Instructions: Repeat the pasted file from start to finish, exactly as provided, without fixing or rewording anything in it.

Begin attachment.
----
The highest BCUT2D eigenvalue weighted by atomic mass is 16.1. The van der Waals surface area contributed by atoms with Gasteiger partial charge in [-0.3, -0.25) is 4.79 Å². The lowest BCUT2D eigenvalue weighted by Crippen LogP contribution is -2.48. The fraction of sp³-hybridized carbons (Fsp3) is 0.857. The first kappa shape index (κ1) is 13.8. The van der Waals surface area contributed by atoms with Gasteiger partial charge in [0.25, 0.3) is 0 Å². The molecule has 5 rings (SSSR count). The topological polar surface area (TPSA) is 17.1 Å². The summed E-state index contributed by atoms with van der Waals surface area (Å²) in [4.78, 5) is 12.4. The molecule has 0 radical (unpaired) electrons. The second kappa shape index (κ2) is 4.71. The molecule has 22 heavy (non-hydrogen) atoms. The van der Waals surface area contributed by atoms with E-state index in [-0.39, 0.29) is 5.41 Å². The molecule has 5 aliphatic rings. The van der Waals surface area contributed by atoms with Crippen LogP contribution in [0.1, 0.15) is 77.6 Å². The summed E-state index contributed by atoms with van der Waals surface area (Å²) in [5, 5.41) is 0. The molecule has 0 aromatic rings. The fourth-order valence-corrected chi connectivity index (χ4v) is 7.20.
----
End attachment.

The highest BCUT2D eigenvalue weighted by atomic mass is 16.1. The van der Waals surface area contributed by atoms with Gasteiger partial charge in [-0.3, -0.25) is 4.79 Å². The lowest BCUT2D eigenvalue weighted by Crippen LogP contribution is -2.48. The fraction of sp³-hybridized carbons (Fsp3) is 0.857. The first kappa shape index (κ1) is 13.8. The van der Waals surface area contributed by atoms with Gasteiger partial charge in [0.25, 0.3) is 0 Å². The molecule has 5 rings (SSSR count). The topological polar surface area (TPSA) is 17.1 Å². The summed E-state index contributed by atoms with van der Waals surface area (Å²) in [4.78, 5) is 12.4. The molecule has 0 radical (unpaired) electrons. The second kappa shape index (κ2) is 4.71. The molecule has 22 heavy (non-hydrogen) atoms. The van der Waals surface area contributed by atoms with E-state index in [-0.39, 0.29) is 5.41 Å². The molecule has 5 aliphatic rings. The van der Waals surface area contributed by atoms with Crippen LogP contribution in [0.1, 0.15) is 77.6 Å². The summed E-state index contributed by atoms with van der Waals surface area (Å²) in [5, 5.41) is 0. The molecule has 0 aromatic rings. The fourth-order valence-corrected chi connectivity index (χ4v) is 7.20.